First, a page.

Independent Venue Week
Oh Yeah Music Centre hosts The Couth, Go Wolf and Little Bear
2014 is the debut year for the UK-wide Independent Venue Week, and the stylish Oh Yeah Music Centre is the focal point in Belfast, a hub dedicated to celebrating the vital role played by independents in promoting Northern Irish musical talent.
In an era of large, commercially-backed venues, life has become increasingly tough for the smaller operators. However, with support from the likes of PRS for Music and BBC Introducing, Independent Venue Week seeks to highlight the difficulties faced by lesser known bands when it comes to touring, along with the challenging environment in which these smaller venues now exist.
For its part, Oh Yeah is in fine company on the list of locations granted the privilege of holding a night of live performances across the UK. From King Tut’s Wah Wah Hut in Glasgow to The Half Moon, Putney, this week-long festival takes in a venerable selection of iconic music halls.
Oh Yeah's concert sees a small but enthusiastic audience enjoy a triple bill of Northern Irish acts, each drawing from distinct genres. In exchange for the princely sum of £5, the punters certainly get their money’s worth.
First up are Lisburn indie rockers The Couth, a confident, good-humoured four-piece possessed of an up tempo sound. They cite their influences as the Ramones and The Strokes but, closer to home, there is a touch of Stiff Little Fingers in their punk lyrics and heavy riffs. They open up with 'Girl in a Suit', 'Suck My Honey' and 'Say What You Want' – a jaunty beginning to an evening in which the three bands rattle through their sets at a satisfying speed.
There is a change of pace with the slow 'If You Go', and the heavy, stomping 'Cane it Next to Me'. But by the end The Couth return to their earlier tropes, with the abrupt 'Bloodbreaker' and quick-fire ditty 'We Spent the Night Together'. It is a bracing start.
Second on the card is Belfast’s own Go Wolf. Being featured on Kitsuné’s recent Compilation 15 has done them no harm and, like fellow Kitsuné alums Two Door Cinema Club, they have a delicate pop feel quite in keeping with that label’s cool European sensibilities. Their first song, 'All Good Things', is powered by a pounding drum beat alongside the electro-disco elegance that appears to characterise their work.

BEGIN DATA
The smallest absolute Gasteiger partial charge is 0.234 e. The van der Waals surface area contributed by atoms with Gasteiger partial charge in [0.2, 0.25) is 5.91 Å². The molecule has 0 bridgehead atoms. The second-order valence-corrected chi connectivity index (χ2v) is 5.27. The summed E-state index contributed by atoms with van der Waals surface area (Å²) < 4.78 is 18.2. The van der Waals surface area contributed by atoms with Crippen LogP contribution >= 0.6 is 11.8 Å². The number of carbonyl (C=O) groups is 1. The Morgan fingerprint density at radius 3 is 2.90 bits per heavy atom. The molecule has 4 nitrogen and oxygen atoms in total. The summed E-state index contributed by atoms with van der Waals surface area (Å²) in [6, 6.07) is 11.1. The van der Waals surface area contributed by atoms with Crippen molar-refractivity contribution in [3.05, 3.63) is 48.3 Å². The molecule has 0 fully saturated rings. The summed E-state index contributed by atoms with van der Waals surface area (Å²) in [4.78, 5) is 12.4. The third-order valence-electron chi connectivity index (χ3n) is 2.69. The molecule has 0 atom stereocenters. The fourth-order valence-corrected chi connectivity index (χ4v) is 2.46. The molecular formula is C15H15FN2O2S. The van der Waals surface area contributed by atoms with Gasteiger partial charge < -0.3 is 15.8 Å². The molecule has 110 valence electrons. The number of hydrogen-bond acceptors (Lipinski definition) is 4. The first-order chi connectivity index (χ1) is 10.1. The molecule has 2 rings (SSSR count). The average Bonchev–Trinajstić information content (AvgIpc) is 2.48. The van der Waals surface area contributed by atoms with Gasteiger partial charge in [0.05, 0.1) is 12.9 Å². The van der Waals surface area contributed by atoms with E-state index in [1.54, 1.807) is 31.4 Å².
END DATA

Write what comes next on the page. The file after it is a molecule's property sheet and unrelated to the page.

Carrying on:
'Friction' contains a lovely keyboard refrain and an ethereal feel at odds with the worldly content: 'Watching bombs drop on your TV.' 'Talk to You' and 'Running' both come from the same place, both synthy whispering ballads. The lilting guitars of 'Even God' offers something different, its layered male-female duet being particularly memorable.
The evening’s notional headliners, Derry~Londonderry quartet Little Bear, do not take long to appear on stage. They are a slightly more polished outfit and an acclaimed one too – BBC Introducing has handed them double plaudits, rating them as both ‘Flavour of the Month’ and ‘Ones to Watch’ in 2013.
During Derry~Londonderry’s year as the inaugural UK City of Culture, the Guardian described them as ‘excellent’, and ‘purveyors of emotionally literate rock’. There is certainly evidence to support such assertions tonight.
Lead singer Steven McCool kicks off the bewitching 'I’d Let You Win', inexplicably wielding dual mobile phones to (presumably) relay his low-whistling opening into a microphone. It is a strange but effective choice.
The melodic daintiness of Little Bear’s emotive sound continues with 'Night Dries Like Ink' and 'Killer'. The echoing vocals are strong and pure, the guitar overlay equally solid. It is a mature style in which the arrangements underline the reasons for Little Bear’s growing reputation.
There are interesting choruses aplenty and 'The Devil is a Songbird' has enough of a poetic narrative to suggest that there is further impressive music to come from these boys from the Maiden City. Perhaps it will host its own show at next years Independent Venue Week.